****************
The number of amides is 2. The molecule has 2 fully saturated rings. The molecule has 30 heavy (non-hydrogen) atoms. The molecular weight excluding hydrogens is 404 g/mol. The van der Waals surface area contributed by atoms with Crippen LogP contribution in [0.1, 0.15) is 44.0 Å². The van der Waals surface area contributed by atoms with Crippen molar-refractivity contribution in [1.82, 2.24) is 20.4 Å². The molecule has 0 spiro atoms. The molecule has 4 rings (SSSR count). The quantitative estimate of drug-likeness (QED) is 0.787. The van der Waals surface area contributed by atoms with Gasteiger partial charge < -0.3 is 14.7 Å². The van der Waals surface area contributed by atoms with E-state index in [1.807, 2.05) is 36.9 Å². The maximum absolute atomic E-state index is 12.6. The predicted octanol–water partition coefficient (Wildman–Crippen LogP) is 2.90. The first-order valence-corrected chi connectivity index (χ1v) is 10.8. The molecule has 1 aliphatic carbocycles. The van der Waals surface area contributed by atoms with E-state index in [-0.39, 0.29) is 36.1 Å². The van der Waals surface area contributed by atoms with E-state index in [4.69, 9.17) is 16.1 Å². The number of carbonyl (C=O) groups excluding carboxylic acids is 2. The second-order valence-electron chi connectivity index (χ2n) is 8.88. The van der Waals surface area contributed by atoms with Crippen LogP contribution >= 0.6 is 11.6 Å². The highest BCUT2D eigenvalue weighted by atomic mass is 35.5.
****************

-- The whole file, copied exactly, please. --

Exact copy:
The number of amides is 2. The molecule has 2 fully saturated rings. The molecule has 30 heavy (non-hydrogen) atoms. The molecular weight excluding hydrogens is 404 g/mol. The van der Waals surface area contributed by atoms with Crippen LogP contribution in [0.1, 0.15) is 44.0 Å². The van der Waals surface area contributed by atoms with Crippen molar-refractivity contribution in [1.82, 2.24) is 20.4 Å². The molecule has 0 spiro atoms. The molecule has 4 rings (SSSR count). The quantitative estimate of drug-likeness (QED) is 0.787. The van der Waals surface area contributed by atoms with Gasteiger partial charge < -0.3 is 14.7 Å². The van der Waals surface area contributed by atoms with E-state index in [1.807, 2.05) is 36.9 Å². The maximum absolute atomic E-state index is 12.6. The predicted octanol–water partition coefficient (Wildman–Crippen LogP) is 2.90. The first-order valence-corrected chi connectivity index (χ1v) is 10.8. The molecule has 1 aliphatic carbocycles. The van der Waals surface area contributed by atoms with E-state index in [-0.39, 0.29) is 36.1 Å². The van der Waals surface area contributed by atoms with E-state index in [4.69, 9.17) is 16.1 Å². The number of carbonyl (C=O) groups excluding carboxylic acids is 2. The second-order valence-electron chi connectivity index (χ2n) is 8.88. The van der Waals surface area contributed by atoms with Crippen LogP contribution >= 0.6 is 11.6 Å². The highest BCUT2D eigenvalue weighted by atomic mass is 35.5.